The occupying power and the authorities in the territory may, of course, reach an agreement on the future of such structures, and such an agreement would supersede any general rules. However, there was a clear refusal by the Palestinians to undertake the commitments that Israel requested. It appears reasonable that while the occupying power may leave standing any structures it had erected, it has no right to make demands to the authorities in the territory with regard to these structures, insofar as the structures are regarded simply as installations of the occupying power erected for its own purposes. It was indeed on the basis of this appreciation that the Israeli Government was reluctant to leave the synagogues in place.
c. The Synagogues as Cultural Property Protected During Armed Conflict
The principal protection of religious and cultural property in times of armed conflict is provided in the 1954 Hague Convention for the Protection of Cultural Property in the Event of Armed Conflict, in the 1907 Hague Regulations[14] and in Additional Protocol I to the Geneva Conventions.[15] These instruments require that States respect cultural property by refraining from exposing it to destruction or damage in the event of armed conflict, and by refraining from any act of hostility against such property.[16] Under the 1954 Convention and the Hague Regulations, these obligations are subject to imperative military necessity.[17] Originally concern focused on protecting civilian objects, including places of worship.[8] It later expanded to the protection of property from incidental damage, and most recently, from removal from an occupied territory.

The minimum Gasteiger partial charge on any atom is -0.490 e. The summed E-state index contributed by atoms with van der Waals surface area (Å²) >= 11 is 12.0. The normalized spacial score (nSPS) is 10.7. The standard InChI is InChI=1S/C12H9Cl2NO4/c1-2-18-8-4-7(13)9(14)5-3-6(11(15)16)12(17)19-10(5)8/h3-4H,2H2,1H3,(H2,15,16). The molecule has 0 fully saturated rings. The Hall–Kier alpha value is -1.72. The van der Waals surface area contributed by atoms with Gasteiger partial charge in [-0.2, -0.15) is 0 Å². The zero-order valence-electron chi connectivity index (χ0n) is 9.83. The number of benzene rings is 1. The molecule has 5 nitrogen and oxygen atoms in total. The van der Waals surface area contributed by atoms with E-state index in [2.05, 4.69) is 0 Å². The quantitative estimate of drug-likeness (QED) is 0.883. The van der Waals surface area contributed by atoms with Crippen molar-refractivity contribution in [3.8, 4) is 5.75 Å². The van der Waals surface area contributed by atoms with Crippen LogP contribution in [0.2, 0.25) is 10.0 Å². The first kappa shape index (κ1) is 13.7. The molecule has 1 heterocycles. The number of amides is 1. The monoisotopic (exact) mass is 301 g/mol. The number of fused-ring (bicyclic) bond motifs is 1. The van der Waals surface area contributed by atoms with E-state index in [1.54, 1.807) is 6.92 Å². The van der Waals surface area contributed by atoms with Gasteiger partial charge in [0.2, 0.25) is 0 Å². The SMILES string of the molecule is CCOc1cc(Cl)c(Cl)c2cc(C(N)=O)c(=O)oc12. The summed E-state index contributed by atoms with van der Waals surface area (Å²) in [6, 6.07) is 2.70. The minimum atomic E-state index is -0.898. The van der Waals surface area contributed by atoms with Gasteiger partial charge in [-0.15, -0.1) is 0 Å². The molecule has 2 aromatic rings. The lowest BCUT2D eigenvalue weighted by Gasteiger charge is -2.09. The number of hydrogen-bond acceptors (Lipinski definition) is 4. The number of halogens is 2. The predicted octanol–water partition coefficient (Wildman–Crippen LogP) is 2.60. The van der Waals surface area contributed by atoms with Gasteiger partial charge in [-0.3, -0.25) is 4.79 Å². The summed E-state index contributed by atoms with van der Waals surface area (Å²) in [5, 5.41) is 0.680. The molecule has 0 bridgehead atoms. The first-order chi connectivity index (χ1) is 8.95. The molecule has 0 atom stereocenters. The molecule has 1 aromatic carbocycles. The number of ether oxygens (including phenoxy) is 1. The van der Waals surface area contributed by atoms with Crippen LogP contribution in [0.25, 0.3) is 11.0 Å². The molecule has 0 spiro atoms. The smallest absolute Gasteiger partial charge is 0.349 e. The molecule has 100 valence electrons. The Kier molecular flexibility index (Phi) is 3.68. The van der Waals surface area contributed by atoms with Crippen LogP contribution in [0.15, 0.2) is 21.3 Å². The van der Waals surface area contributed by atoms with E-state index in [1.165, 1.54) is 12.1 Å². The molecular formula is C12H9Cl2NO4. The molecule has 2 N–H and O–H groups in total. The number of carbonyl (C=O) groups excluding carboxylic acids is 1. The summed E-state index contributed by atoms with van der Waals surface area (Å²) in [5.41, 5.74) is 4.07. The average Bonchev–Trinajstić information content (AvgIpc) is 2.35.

The existing protection regime for cultural property does not seem to have envisaged the situation at hand. First, the Convention does not protect all cultural and religious property, but only that which is "of great importance to the cultural heritage of every people."[9] Reference should be made in the first place to the value or veneration ascribed to the object by the people whose heritage it is. [20] Thus the places referred to are those which have a quality of sanctity independently of their cultural value and express the conscience of the people.[21] This may mean that the significance of the synagogues should be gauged not only according to the sentiments of the Israeli settlers, but to those of the Jewish people as a whole. The situation may differ from one synagogue to the other. The Gaza Strip synagogues were built less than 30 years ago and were attended by only a handful of people throughout their existence. Their significance to the Jewish people beyond the settlers themselves is therefore questionable. The fact that the Israeli Government contemplated the demolition might cast doubt on any argument on its part as to the universal importance of the synagogues. Furthermore, the underlying, if not explicit, assumption, of the Convention (and other instruments) is that the protection "in the event of armed conflict" is from damage related to the armed nature of the conflict. In the case of the synagogues, their demolition by either Israel or the Palestinians, while related to the political conflict, was or would have been unrelated to an armed conflict.